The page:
Dr. Louis Rosner answered:For treatment of multiple sclerosis (MS), early positive signals began with a few leukemia patients who also had MS. Their bone-marrow transplants not only helped their battles with leukemia, their MS symptoms improved as well. By 2005, there were 250 MS patients who underwent bone-marrow transplants. Some online diaries reveal the challenges of bone-marrow transplantation, also called "autologous stem-cell transplantation."
A patient is given infusions of his or her own bone marrow, which has first been extracted and treated. Since no one knows how you get MS or where it might lurk, care is taken to not reinfect the patient with MS. Chemotherapy and sometimes whole-body radiation are also used to wipe out the person's immune system before the treated bone marrow is given back. The treatment requires hospitalization for about a month, during which time the patient can experience fevers, weakness, urinary problems, and infection, until the immune system is built back up. One blogger called Day 17 "hell day." He described a year-long battle to regain his strength and was able to note real stability and improvement in his MS only after about a year.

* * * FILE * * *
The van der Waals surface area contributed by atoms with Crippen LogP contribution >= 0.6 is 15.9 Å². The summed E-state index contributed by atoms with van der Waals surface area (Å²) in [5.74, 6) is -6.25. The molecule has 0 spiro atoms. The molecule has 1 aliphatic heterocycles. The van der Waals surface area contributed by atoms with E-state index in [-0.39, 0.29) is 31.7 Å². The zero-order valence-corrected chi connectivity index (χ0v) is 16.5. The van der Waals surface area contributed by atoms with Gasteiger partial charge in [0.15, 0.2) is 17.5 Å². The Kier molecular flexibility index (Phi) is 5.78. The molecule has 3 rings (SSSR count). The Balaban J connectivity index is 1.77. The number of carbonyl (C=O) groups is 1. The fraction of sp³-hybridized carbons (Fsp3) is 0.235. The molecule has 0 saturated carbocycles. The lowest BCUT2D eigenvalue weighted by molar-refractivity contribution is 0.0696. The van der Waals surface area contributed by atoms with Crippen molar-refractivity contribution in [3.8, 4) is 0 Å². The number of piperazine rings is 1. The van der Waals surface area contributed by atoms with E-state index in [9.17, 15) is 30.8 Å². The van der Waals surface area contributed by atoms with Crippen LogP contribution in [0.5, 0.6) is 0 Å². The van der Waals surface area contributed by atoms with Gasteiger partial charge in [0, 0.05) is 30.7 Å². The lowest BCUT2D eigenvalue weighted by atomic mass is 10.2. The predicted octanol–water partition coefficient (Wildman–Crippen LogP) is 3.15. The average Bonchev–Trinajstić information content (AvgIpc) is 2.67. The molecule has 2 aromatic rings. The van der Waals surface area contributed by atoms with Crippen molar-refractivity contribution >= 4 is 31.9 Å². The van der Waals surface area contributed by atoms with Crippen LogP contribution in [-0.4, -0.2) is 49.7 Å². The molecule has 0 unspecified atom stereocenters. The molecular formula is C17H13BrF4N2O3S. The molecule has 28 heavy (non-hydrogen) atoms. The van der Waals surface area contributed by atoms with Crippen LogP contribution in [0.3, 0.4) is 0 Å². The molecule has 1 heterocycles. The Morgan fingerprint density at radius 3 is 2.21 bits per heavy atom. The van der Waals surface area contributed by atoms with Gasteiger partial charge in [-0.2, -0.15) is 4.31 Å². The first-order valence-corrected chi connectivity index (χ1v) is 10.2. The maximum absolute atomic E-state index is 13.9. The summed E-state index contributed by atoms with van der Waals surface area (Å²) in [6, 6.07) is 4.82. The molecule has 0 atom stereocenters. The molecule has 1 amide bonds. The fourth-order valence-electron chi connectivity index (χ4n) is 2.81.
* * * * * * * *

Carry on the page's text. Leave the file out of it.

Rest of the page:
Most people seeking transplants are those on a rapid, or continuing progressive course, like the blogger. Adult stem cell transplants have produced some good results, usually for younger, less disabled people. But others have seen their MS return, and with more progression. In some cases patients have died, a sobering reminder that while promising, stem cell research is in its infancy and that the nature of scientific research is responsible trial and error with high risks often preceding the high rewards.For treatment of multiple sclerosis (MS), early positive signals began with a few leukemia patients who also had MS. Their bone-marrow transplants not only helped their battles with leukemia, their MS symptoms improved as well. By 2005, there were... More